For that reason the Department has commissioned the Children’s Workforce Development Council to pilot—as the hon. Member for Mid-Dorset and North Poole mentioned—other approaches with local authorities, to remodel the delivery of social work and understand how best to configure roles, capacity and support, with the aim of improving the outcomes for and the experiences of vulnerable children, young people and families.
Therefore, it is not just about this pilot; there is a broader agenda as the hon. Lady rightly pointed out. Local authorities involved in those pilots are testing a wide range of approaches, including consideration of the roles of admin staff in social work teams, and the roles of social workers in multi-agency teams, as well as the newly qualified social worker pilots, which will provide managed case-loads for new social workers in their first year’s employment in children’s settings. I have a copy of the information on the Children’s Workforce Development Council pilot programmes, which gives an additional flavour to our discussion about the piloting of social work practices. Those pilots are in the Bill because we have to legislate in order for them to be carried out, not because we seek to feature them or put them above the other pilots and innovations in this area.
The hon. Member for East Worthing and Shoreham also mentioned the registration of social workers. Clause 2 will require the local authority functions being discharged by a social work practice to be discharged by or under the supervision of registered social workers. There was also a query on how the pilots would be regulated and scrutinised. Many people will pay close attention to the work of social work practices in the pilot phase. As part of the contract management process, the local authority will keep a close eye on the outcomes delivered by the practices, and the independent reviewing officer will review and challenge—that is the key point—their work in relation to the individual children they serve. Ofsted will take a broader look as part of the new inspection arrangements for local areas, which include programmed inspections focusing on the quality of services for looked-after children. In addition, we expect that there will be regular scrutiny of the standards of practice in social work practices, to support national monitoring and evaluation of the social work practice model.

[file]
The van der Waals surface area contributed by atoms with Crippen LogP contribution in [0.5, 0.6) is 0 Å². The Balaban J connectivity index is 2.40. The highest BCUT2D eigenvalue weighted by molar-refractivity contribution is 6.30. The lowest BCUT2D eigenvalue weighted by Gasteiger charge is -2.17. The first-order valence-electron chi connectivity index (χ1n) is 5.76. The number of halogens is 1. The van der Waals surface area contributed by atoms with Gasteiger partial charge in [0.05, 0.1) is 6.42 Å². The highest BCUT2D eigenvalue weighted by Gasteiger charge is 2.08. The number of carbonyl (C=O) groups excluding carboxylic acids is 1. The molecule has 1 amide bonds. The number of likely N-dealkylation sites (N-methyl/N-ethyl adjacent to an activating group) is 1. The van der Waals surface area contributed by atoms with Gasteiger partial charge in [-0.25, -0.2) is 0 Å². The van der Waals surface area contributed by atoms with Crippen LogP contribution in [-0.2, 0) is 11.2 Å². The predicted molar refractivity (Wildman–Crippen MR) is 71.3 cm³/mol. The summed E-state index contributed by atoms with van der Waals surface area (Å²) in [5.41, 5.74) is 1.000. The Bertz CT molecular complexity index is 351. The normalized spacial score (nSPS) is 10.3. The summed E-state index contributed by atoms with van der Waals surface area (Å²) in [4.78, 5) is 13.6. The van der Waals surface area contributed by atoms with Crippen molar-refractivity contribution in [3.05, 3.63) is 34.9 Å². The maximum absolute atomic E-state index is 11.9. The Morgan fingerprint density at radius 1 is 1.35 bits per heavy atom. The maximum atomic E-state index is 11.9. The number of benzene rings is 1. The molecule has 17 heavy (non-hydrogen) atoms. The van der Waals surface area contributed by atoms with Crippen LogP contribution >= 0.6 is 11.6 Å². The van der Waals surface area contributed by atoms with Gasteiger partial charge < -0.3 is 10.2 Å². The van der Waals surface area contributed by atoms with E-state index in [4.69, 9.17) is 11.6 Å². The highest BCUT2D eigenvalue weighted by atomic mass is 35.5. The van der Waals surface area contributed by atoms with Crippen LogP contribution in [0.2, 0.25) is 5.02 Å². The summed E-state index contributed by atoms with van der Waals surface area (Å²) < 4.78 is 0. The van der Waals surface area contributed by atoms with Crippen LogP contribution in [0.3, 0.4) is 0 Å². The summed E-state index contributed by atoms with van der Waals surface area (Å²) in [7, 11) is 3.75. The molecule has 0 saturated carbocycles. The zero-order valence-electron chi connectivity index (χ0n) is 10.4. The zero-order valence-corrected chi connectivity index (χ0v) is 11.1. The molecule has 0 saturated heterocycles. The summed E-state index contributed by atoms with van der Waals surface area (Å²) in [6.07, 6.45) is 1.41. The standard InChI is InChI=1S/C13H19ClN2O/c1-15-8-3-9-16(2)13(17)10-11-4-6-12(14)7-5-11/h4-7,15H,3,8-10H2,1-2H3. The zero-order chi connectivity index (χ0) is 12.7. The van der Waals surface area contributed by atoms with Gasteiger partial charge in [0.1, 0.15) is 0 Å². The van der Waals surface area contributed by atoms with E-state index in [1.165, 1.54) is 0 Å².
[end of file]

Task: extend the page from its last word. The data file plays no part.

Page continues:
The hon. Member for East Worthing and Shoreham also asked whether social work practices will provide greater continuity of outcome. Our aim is to find out whether they can. We believe that they have the potential to bring greater continuity and stability for looked-after children, and that there is sufficient evidence to legislate in this way. However, we are not pre-judging that, because we need to ensure that the pilot is genuine. That is why we are testing the model as outlined in the clauses.
In relation to finances and the overall effect of social work practices, which hon. Members, including the hon. Member for Isle of Wight, mentioned, it is absolutely clear that we must look at social work practices on a level playing field. There is no point making this the sort of pilot that is set up to succeed. We want to set up genuine pilots that will be independently evaluated. The funding that we are providing, £2 million per annum for the six to nine pilots across the country, is intended only to support the initial set-up costs.
Local authorities receive £5 billion a year from the Government, of which approximately £300 million is “Care Matters” implementation plan funding. Of that, roughly £6 million will be available for social work pilots over their period. In many ways, they will be no more generously funded than the other pilots that have been referred to, such as the Children’s Workforce Development Council pilots, which the hon. Member for Mid-Dorset and North Poole mentioned. There is a level playing field.
On a point that hon. Members are concerned about, we will ensure that the impact on wider services and other children is an integrated part of the evaluation of the pilots. We want to judge them not in isolation from the rest of the social work world but in the context of any potential impact or knock-on effects. As the hon. Member for East Worthing and Shoreham said, if they are successful and work for social workers as well as the young people with whom they deal, there is long-term potential for them to act as a magnet to attract people into the profession.
Annette Brooke: One comment that is often made by young people is that they want potential 24-hour-a-day contact. Although that might sound demanding, as a parent one is used to receiving phone calls at all times of the day. Does the Minister feel that social work practices will be able to give something extra to get closer to that parental contact? Will there be in the contracts reasons for somebody to be on tap for a longer period?